This post originally appeared on GerardMcLean.com
Whether you see you or your company joining social media with just a blog or a blog, Twitter, Facebook account and fan page or whether you are going to jump in and sign up for everything and be everywhere with Digg, LinkedIn, Ustream, Stickam, Tumblr, FriendFeed, podcasting, an Apple iPhone app to connect all these together, you need two basic tool before you even think about doing any of this.
1. A square avatar
2. A 160 character statement about you or your company.
An avatar for your personal blog, accounts, etc is fairly straightforward. It is generally your face. Get photographed professionally, don’t mess around with it by putting cause ribbons on it or turning it green in support of this or that. Pose and dress like others would normally see you at a conference or meeting. More often than not, your social media relationships will start online and your avatar — for better or worse — is how people expect to see you in real life. (Or if you want to go different, check out the avatars Sianz draws with a Sharpie®. Ask her to draw you.)
If you are using your company logo as an avatar, that may present some challenges. The avatar on most social media sites is square. A perfect square. Your logo may be long and horizontal. Get it designed to fit a square box.
This doesn’t mean you need to change the logo, but it does mean that your logo that is 500px wide and 110px tall you tell your designer to “just shrink to fit” will be 200px wide and 44px tall. If the logo is primarily words, it will be unreadable in a Twitter stream. Involve a professional designer as he/she will know how to craft the logo elements in a square without losing your identity. Be flexible. Working in small sizes and an aspect ratio is a whole art in itself. Don’t expect your designer to be able to fit the Sistine Chapel on the head of a pin. It’s an avatar, not a graphic mission statement.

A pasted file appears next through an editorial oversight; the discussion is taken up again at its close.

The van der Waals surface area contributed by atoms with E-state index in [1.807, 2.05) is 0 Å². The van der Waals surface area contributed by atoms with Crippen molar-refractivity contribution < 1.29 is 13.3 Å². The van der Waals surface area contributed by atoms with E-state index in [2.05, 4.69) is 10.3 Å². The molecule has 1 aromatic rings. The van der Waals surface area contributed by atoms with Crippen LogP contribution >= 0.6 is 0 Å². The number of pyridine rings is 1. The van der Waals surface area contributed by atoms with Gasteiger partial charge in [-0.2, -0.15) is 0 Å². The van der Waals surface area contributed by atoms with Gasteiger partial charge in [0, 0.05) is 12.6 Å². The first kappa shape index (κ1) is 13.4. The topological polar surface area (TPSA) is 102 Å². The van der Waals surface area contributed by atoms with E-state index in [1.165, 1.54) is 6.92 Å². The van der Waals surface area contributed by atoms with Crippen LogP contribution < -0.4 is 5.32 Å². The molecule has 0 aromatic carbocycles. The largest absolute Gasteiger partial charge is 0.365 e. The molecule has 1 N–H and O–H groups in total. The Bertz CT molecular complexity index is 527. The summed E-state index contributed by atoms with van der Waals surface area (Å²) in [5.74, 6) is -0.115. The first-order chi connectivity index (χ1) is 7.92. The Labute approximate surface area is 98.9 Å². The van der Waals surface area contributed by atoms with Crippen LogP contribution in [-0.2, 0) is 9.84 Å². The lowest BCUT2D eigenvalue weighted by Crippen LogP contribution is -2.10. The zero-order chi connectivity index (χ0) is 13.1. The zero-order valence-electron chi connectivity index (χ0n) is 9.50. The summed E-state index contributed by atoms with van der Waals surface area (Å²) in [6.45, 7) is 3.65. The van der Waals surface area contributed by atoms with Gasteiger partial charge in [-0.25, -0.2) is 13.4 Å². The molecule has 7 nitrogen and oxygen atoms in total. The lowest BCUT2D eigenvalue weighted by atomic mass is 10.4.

The Statement (mini profile)
160 characters. That is it, no longer. 140 if you can do it and your statement will be Twitter ready when someone there asks “What do you do?”
Be sure to say things in plain language. Think about language you would use when you first meet somebody who knows nothing about you or your company. If you have to explain what your “opportunities for customer satisfaction” are in a separate sentence, you’re not there yet. Hone it down, get to the kernel of what you do and who you are.
Use the keywords that people use to find you within the 160 characters.
Regardless of how many social networks you choose to join, use your statement and avatar consistently. If you decide to make a change, change it everywhere. This means you need to track what you signed up for and where to make those profile changes. Don’t forget about blog comments. Many blogs are using Disqus to manage comments. Get an account and update it with an avatar. You may also want to get a Gravatar that is used across blogs hosted on the WordPress software.
Often, these two simple staples are the last things that are tended to, but they really should be the first. Don’t even think about getting into any social media unless you have them in place.